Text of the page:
Here are lyrics from a song in the new musical “This Ain’t No Disco” that creatives Stephen Trask (“Hedwig and the Angry Inch”) and Peter Yanowitz hope will make us yearn for the golden age of disco, circa 1979-80, when everyone was flocking to after-hours clubs like Studio 54. Give a listen: “Rollerboy angels are skating / Glistening pectorals smooth / The beat and the pulse are creating / An anthem your soul for to soothe.”
Doesn’t it just make you want to jump over that velvet rope and claw your way inside, where all the beautiful people are getting drunk and stoned and having fun? No? Well, consider yourself saved, because the rest of this new musical is just as dumb as that dopey lyric.
In its heyday, the nightclub that Ian Schrager and Steve Rubell (played here by a crazed-looking Theo Stockman) built into the honeypot known as Studio 54 was, indeed, the cool place to be. On any given night, Andy Warhol would be holding court on a couch, Mick Jagger would be leaning against the bar and Liza would be giggling with a gaggle of boys. And if you were young enough, pretty enough, and dressed to kill, you didn’t even have to be famous to get in.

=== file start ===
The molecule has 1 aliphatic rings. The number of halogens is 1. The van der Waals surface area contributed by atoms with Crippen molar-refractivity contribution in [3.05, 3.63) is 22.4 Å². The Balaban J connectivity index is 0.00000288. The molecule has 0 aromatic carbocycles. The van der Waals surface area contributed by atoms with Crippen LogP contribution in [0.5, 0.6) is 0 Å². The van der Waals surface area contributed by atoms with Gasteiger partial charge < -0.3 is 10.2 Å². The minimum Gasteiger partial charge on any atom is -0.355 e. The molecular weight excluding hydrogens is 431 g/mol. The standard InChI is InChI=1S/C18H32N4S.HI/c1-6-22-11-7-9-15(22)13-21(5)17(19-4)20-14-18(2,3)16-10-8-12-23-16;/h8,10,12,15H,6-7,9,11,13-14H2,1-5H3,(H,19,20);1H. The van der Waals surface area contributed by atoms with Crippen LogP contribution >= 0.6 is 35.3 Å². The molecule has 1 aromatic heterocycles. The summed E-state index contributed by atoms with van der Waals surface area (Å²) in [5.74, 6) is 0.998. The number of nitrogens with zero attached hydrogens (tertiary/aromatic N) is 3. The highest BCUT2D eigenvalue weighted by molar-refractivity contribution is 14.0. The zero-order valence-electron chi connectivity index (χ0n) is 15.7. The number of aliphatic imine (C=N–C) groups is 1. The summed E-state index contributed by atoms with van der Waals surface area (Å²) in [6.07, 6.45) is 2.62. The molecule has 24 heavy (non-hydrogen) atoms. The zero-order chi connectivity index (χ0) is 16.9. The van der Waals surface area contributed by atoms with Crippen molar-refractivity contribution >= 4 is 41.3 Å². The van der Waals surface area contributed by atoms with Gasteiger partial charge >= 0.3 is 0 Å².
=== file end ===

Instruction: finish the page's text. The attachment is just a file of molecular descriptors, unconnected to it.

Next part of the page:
Trask and Yanowitz, although mesmerized by those authentic images, haven’t translated them into anything resembling the bona fide originals that inspired them. The costumes are imitative, the performances are caricatures, and — here comes the mortal blow — the choreography is awful. A lot of the missteps committed in this exuberant if clumsy homage can be forgiven, but not the choreography, which is all energy and no style.
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Granted, the mindless book, also the work of Trask and Yanowitz (with help from Rich Elice), offers little for choreographer Camille A. Brown (who made magic in “Once on this Island”) to work with. A retread of the perennial theme of the artist as revolutionary outsider, the story trots along after Sammy (a sullen Samantha Marie Ware), a street kid whose scruffy punk style is immediately recognized as an avant-garde statement by The Artist, played by Will Connolly and bedecked and be-wigged a la Andy Warhol. “I rather like the hat,” is his gnomic comment on Sammy’s singular style.
Once inside the club, we’re exposed to lank imitations of some long-ago real deals. To advance the floppy plot, there’s a pushy publicist named Binky (Chilina Kennedy) who transforms an eye-catching hustler named Chad (Peter LaPrade) into a trendy artist re-named Rake. And to give us a taste of the “real” people behind the glitz, there are two hat-check kids named Meesh (Krystina Alabado) and Landa (Lulu Fall) to throw shade on the V.I.P.s who throng the club. But like everything else in the show, the characters lack authenticity. That makes them hard to sympathize with and harder to satirize — all in all, just hard to take.
From Studio 54 to the Mudd Club to an anonymous loft in Tribeca, Chad and Binky and the rest of the strivers trawl the city, looking for the “real” action. Strange to say, the repetitive music doesn’t lean into the changing trends, while the choreography just re-works the same old steps for tired feet. This ain’t no disco, to be sure.